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Remember the old rock classic, "C'mon Baby Let the Good Times Roll?" That expression became an anthem for American consumers in the ‘90’s. The U.S. economy was “on a roll” and most people hopped aboard that train. Now, in what seems like an overnight occurrence, the good times choo choo is headed down an incline at an ever-accelerating speed. What does that mean for you? How much do you understand about your own personal resources? Are you good at curbing spending and actually saving? What are your expectations for the future? Are you prepared to make any sacrifices in order to protect your financial stability? These are questions worth asking ourselves, regardless of external circumstances. However, it is easy to be lulled into a false sense of security and not giving much thought to those issues is simply human nature. President Truman kept a paperweight on his desk in the Oval Office, which stated, “The buck stops here.”
It may be a timely juncture for many of us to consider where our “buck stops.” In fact, we would probably be well served by shelving the “C’mon Baby Let the Good Times Roll?” lyrics with something from the ‘80’s. “Brother, Can You Spare A Dime,” The Depression Era song, reminds us of a sort of desperation we no longer have to fear. Take your choice:
“That Was Yesterday” by, Foreigner.
“But that was yesterday, I had the world in my hands,
“Do You Really Want to Hurt Me” by Culture Club.
“Read 'em and Weep” by Barry Manilow
"Don't Worry, Be Happy” by Bobby McFerrin
Now that we’ve had a little fun, it’s important to take a serious look at this situation. Some of the traditional prophets are beginning to sound a note of caution. Most recently, the following was released:
Job Losses Cause Drop in Consumer Confidence -- The Conference Board’s Consumer Confidence Index, which declined last month, dipped again in August. The Consumer Confidence Survey is based on a representative sample of 5,000 U.S. households. The monthly survey is conducted for The Conference Board by NFO World Group, a member of The Interpublic Group of Companies. "The deteriorating U.S. job market dampened consumer spirits this month," says Lynn Franco, Director of The Conference Board’s Consumer Research Center. "This suggests rising unemployment ahead. The nation’s employment and unemployment numbers now bear watching, since continued weakness in the job market could translate into slower consumer spending. "SLUGGISH JOB MARKET CREATING CONCERN--Consumers are now less optimistic about ongoing economic conditions than they were in July. More families say current business conditions are "bad" - 14.9 percent now, compared with 14.6 percent a month ago. Those rating conditions as "good" declined slightly, from 28.5 percent to 28.2 percent. But the job market has begun to unsettle consumers. Those claiming jobs were "hard to get" rose from 14.1 percent to 15.9 percent. Those reporting jobs were "plentiful" fell from 35.6 percent to 33.4 percent. Consumers were a little more optimistic about business conditions for the next six months. Those expecting an improvement in business conditions increased from 17.2 percent to 18.9 percent. The percent of consumers expecting economic conditions to weaken declined from 11.2 percent to 10.7 percent. The employment outlook for the next six months was mixed. Currently, 16.0 percent of consumers expect more jobs to become available, up from 15.0 percent last month. But those expecting fewer jobs through the end of this year advanced from 16.4 percent to 17.8 percent. Slightly more American families are expecting their incomes to rise: 22.4 percent are anticipating larger paychecks six months from now, up from 22.1 percent last month. For further information, visit the Consumer Research Center Website: www.consumerresearchcenter.org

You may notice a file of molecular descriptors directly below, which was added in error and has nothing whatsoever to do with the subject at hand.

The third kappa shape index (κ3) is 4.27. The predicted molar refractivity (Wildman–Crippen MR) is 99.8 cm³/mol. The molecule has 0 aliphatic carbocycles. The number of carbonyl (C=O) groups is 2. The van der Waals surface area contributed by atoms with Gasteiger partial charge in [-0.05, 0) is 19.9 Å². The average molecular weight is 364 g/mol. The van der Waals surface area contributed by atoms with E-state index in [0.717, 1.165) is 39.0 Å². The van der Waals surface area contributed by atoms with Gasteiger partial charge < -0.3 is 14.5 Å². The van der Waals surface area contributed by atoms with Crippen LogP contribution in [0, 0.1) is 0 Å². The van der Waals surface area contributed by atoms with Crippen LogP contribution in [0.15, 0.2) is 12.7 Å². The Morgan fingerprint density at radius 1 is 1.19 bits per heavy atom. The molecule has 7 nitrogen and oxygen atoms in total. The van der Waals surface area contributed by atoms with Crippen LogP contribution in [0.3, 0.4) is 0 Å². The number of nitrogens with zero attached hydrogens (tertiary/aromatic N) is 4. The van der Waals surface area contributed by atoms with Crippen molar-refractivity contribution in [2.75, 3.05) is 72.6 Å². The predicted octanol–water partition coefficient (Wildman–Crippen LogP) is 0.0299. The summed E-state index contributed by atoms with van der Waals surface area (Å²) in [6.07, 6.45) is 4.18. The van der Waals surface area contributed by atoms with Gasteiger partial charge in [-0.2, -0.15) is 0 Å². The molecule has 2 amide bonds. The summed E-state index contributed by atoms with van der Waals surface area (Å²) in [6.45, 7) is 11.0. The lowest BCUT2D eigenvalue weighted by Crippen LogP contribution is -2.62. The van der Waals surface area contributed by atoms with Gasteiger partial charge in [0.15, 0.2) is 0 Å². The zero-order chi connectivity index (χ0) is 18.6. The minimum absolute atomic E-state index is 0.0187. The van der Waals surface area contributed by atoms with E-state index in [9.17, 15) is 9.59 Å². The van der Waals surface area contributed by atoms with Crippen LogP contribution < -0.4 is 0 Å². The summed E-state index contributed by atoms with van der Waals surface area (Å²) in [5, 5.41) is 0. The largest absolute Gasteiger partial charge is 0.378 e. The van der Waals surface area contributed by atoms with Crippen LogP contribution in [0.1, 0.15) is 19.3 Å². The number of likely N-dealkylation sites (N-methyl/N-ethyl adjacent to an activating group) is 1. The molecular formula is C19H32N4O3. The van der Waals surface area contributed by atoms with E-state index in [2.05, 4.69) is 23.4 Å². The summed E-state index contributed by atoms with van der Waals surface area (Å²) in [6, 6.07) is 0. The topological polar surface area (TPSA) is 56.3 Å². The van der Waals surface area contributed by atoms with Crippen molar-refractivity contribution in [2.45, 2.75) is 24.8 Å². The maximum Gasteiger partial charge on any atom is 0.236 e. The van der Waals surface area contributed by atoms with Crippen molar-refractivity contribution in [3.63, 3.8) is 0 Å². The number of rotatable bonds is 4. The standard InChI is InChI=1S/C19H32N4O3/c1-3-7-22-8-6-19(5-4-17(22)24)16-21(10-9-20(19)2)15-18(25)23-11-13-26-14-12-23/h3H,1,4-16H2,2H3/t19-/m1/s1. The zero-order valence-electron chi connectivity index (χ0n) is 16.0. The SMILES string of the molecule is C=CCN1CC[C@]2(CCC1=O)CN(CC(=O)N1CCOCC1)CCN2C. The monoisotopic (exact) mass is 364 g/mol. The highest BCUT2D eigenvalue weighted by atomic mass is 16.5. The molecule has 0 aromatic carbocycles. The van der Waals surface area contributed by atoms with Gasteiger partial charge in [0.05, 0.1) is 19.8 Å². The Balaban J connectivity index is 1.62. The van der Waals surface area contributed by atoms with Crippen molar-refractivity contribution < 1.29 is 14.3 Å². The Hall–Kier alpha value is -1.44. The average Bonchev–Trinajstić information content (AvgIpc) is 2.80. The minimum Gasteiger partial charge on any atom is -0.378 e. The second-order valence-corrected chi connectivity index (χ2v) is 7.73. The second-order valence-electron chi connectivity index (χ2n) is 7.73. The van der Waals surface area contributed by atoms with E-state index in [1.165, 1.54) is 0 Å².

Raw Data Available At: www.tcb-indicators.org
OK-if your eyes haven’t glazed over and you haven’t nodded off, consider these steps as potential tools for assessing your financial status now and your plans for the future:
A portfolio-do you have stocks/bonds/or other investments? Have you recently reviewed the advisability of your current selections? If you don’t have any type savings plan, what might be the most appropriate for you at this time? Some fund managers will supply potential clients with a questionnaire that takes into consideration your age, gender, earning capacity, etc. which can offer insights and guidelines based on your present circumstances.
Debts/Credit Cards-do you have them? What is/might their impact be on your overall fiscal picture?
What about a budget-are you using that approach now, and if not, is it worth exploring?
Sample budget issues:
How many in your household
If you are reading this, you have access to almost limitless resources pertaining to all money matters. Using www.google.com we entered keywords “money saving tips” and instantly had 498,000 listings. Using the keywords “frugal living” supplied more than 93,000 listings. Just one word of warning-“if it seems too good to be true, it probably is.” Some economists are already predicting a positive turnaround soon. Let’s hope they’re right. Think of those prognostications as immaterial…this is a good exercise regardless of what the future holds. You can be a confident consumer if have done your homework!
“I have enough money to last me the rest of my life, unless I buy something.”
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